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Ninth Circuit Enters Debate on Software Licensing and Copyright Law

By Kristine L. Roberts, Litigation News Associate Editor – March 31, 2011

Technology advances continue to challenge software licensors seeking to control use of their copyrighted works. In MDY Industries, LLC v. Blizzard Entertainment, Inc. [PDF], the U.S. Court of Appeals for the Ninth Circuit weighed in on the claims and remedies available to copyright holders at the intersection of contract and copyright law. The court’s decision has far reaching implications, including expanding the ability to recover damages in cases where there is no copyright infringement.


World of Warcraft and the Glider “Bot”
In 2004, Blizzard Entertainment, Inc. created World of Warcraft (WoW), an online role-playing game. The object of the game is to advance through 85 levels of quests and battles. WoW became wildly popular, gaining more than 10 million subscribers. Blizzard requires WoW players to accept a license agreement.


In 2005, MDY Industries, LLC developed a software robot (or bot) named “Glider” that auto-plays the early levels of WoW and allows players to progress faster through the game’s levels. Blizzard responded by developing its own program called “Warden,” which detects and bans unauthorized software. MDY then modified Glider to avoid detection by Warden.


MDY’s Declaratory Judgment Action Against Blizzard     
After Blizzard sent a cease and desist letter, MDY sued Blizzard seeking a declaration that Glider did not infringe Blizzard’s copyright. Blizzard countersued for copyright infringement, violation of sections 1201(a)(2) and (b)(1) of the Digital Millennium Copyright Act [PDF], and tortious interference.


The U.S. District Court for the District of Arizona granted Blizzard partial summary judgment on the copyright and tortious interference claims, but ruled that MDY did not violate the DMCA when it accessed WoW’s software code. After a bench trial, the court found MDY liable under sections 1201(a)(2) and (b)(1). The court awarded $6.5 million to Blizzard and permanently enjoined MDY from distributing Glider. MDY appealed.


The Ninth Circuit reversed. The appellate court first concluded that MDY did not infringe Blizzard’s copyright. The court held that WoW players are licensees, not owners, of the software. A licensee may be liable under copyright law for breach of any term that limits the scope of the license (a condition). To be a condition, a license provision must be “grounded in an exclusive right of copyright.” The court found that Blizzard’s prohibition on bots was a contractual “covenant,” not a license “condition” that would support a copyright claim when violated.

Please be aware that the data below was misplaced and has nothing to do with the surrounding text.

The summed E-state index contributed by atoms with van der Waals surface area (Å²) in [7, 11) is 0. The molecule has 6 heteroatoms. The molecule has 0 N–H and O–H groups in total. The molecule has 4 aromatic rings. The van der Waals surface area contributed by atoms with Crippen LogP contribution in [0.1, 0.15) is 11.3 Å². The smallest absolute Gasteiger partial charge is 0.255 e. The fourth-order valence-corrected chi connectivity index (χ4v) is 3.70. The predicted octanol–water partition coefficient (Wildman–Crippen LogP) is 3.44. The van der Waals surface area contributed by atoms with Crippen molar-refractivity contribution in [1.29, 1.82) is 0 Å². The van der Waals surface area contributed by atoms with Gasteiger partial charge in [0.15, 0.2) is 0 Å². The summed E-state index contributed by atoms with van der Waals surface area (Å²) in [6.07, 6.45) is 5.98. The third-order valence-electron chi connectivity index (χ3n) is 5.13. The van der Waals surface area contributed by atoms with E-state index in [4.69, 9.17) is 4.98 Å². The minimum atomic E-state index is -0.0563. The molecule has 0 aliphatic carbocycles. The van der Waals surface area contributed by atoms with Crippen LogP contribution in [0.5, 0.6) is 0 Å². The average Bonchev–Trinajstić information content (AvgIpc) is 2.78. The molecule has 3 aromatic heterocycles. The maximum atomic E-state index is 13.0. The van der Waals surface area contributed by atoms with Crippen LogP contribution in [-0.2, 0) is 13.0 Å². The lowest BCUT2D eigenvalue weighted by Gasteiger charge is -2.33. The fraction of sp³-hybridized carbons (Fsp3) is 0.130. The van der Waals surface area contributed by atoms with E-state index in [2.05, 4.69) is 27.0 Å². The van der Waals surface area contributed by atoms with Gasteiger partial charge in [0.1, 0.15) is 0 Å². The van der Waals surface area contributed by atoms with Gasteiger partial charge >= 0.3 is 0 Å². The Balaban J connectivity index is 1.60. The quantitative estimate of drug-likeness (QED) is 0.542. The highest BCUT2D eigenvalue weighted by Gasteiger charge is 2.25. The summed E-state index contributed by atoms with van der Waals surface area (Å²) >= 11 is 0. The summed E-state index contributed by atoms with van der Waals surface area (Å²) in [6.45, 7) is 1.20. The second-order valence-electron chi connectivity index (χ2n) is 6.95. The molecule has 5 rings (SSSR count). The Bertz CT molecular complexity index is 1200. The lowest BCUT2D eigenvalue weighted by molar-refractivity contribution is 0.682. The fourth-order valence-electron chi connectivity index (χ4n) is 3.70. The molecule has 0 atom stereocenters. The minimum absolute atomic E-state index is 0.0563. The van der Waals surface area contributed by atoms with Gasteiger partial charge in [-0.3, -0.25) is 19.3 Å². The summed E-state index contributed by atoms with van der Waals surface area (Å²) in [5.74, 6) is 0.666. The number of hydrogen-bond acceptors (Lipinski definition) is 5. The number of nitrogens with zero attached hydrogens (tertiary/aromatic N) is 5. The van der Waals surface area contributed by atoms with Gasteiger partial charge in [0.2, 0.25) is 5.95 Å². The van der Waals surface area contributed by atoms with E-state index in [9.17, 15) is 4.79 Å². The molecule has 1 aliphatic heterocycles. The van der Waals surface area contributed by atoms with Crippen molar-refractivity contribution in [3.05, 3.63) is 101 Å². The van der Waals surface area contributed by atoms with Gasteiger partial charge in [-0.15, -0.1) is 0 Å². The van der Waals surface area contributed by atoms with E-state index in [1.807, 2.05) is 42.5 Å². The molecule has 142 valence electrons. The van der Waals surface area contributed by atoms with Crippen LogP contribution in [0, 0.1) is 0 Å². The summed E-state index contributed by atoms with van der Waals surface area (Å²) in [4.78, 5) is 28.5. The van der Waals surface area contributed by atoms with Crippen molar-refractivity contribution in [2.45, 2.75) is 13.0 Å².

When it addressed the DMCA, the court held that MDY violated section 1201(a)(2) but not section 1201(b)(1). After a lengthy analysis, the court concluded that the two sections create distinct claims: section 1201(a)(2) is a new anti-circumvention right distinct from copyright infringement. By contrast, section 1201(b)(1) strengthens the prohibition against copyright infringement. The court found MDY liable under section 1201(a)(2) because it sells Glider for use in circumventing Warden.


The Ninth Circuit declined to follow an alternative approach to section 1201(a)(2) adopted by the Federal Circuit in Chamberlain Group, Inc. v. Skylink Technologies, Inc. In that case, the Federal Circuit held that section 1201(a)(2) did not grant a new anti-circumvention right independent of copyright infringement, but instead that the provision requires a plaintiff to show that the circumventing technology infringes or facilitates infringement of the plaintiff’s copyright.